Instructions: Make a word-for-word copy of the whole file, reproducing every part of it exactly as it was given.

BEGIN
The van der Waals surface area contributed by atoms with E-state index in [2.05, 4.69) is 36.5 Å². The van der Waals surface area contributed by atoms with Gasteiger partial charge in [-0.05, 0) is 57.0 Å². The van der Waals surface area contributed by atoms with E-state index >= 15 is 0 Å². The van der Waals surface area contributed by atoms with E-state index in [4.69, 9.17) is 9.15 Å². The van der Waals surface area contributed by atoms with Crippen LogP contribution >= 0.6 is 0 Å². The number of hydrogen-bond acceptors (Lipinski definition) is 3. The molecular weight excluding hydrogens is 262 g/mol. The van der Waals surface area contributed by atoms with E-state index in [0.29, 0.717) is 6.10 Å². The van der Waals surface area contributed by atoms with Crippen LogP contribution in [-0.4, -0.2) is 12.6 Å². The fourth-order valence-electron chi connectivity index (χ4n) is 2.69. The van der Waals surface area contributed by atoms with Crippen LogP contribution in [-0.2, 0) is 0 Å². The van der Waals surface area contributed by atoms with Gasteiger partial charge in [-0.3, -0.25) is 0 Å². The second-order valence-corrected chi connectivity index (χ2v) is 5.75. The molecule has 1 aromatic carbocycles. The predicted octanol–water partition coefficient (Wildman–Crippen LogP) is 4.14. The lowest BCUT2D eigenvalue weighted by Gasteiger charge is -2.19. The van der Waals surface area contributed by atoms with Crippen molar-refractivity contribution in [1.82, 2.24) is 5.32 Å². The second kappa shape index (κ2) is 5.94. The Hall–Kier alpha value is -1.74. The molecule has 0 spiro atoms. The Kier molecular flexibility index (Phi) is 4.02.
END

The van der Waals surface area contributed by atoms with E-state index in [2.05, 4.69) is 36.5 Å². The van der Waals surface area contributed by atoms with Gasteiger partial charge in [-0.05, 0) is 57.0 Å². The van der Waals surface area contributed by atoms with E-state index >= 15 is 0 Å². The van der Waals surface area contributed by atoms with E-state index in [4.69, 9.17) is 9.15 Å². The van der Waals surface area contributed by atoms with Crippen LogP contribution >= 0.6 is 0 Å². The number of hydrogen-bond acceptors (Lipinski definition) is 3. The molecular weight excluding hydrogens is 262 g/mol. The van der Waals surface area contributed by atoms with E-state index in [0.29, 0.717) is 6.10 Å². The van der Waals surface area contributed by atoms with Crippen LogP contribution in [-0.4, -0.2) is 12.6 Å². The fourth-order valence-electron chi connectivity index (χ4n) is 2.69. The van der Waals surface area contributed by atoms with Crippen LogP contribution in [-0.2, 0) is 0 Å². The van der Waals surface area contributed by atoms with Gasteiger partial charge in [-0.3, -0.25) is 0 Å². The second-order valence-corrected chi connectivity index (χ2v) is 5.75. The molecule has 1 aromatic carbocycles. The predicted octanol–water partition coefficient (Wildman–Crippen LogP) is 4.14. The lowest BCUT2D eigenvalue weighted by Gasteiger charge is -2.19. The van der Waals surface area contributed by atoms with Crippen molar-refractivity contribution in [1.82, 2.24) is 5.32 Å². The second kappa shape index (κ2) is 5.94. The Hall–Kier alpha value is -1.74. The molecule has 0 spiro atoms. The Kier molecular flexibility index (Phi) is 4.02.